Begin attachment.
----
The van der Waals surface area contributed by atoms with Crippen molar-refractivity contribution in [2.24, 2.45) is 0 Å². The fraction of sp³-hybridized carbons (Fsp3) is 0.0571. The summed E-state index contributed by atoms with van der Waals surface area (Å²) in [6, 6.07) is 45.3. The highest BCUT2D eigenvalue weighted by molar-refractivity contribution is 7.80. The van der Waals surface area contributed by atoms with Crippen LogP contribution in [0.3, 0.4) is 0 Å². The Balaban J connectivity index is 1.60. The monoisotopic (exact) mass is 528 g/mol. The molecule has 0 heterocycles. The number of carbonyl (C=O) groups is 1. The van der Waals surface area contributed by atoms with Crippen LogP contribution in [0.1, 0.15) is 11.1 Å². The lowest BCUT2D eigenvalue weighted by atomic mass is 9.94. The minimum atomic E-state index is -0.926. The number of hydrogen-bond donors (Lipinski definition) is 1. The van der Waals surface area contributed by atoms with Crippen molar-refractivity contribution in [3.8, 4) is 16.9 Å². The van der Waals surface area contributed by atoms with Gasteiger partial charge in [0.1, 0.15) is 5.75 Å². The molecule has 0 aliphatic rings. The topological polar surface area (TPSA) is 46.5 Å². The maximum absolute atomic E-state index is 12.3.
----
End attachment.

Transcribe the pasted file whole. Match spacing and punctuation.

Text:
The van der Waals surface area contributed by atoms with Crippen molar-refractivity contribution in [2.24, 2.45) is 0 Å². The fraction of sp³-hybridized carbons (Fsp3) is 0.0571. The summed E-state index contributed by atoms with van der Waals surface area (Å²) in [6, 6.07) is 45.3. The highest BCUT2D eigenvalue weighted by molar-refractivity contribution is 7.80. The van der Waals surface area contributed by atoms with Crippen LogP contribution in [0.3, 0.4) is 0 Å². The Balaban J connectivity index is 1.60. The monoisotopic (exact) mass is 528 g/mol. The molecule has 0 heterocycles. The number of carbonyl (C=O) groups is 1. The van der Waals surface area contributed by atoms with Crippen LogP contribution in [0.1, 0.15) is 11.1 Å². The lowest BCUT2D eigenvalue weighted by atomic mass is 9.94. The minimum atomic E-state index is -0.926. The number of hydrogen-bond donors (Lipinski definition) is 1. The van der Waals surface area contributed by atoms with Crippen molar-refractivity contribution in [3.8, 4) is 16.9 Å². The van der Waals surface area contributed by atoms with Gasteiger partial charge in [0.1, 0.15) is 5.75 Å². The molecule has 0 aliphatic rings. The topological polar surface area (TPSA) is 46.5 Å². The maximum absolute atomic E-state index is 12.3.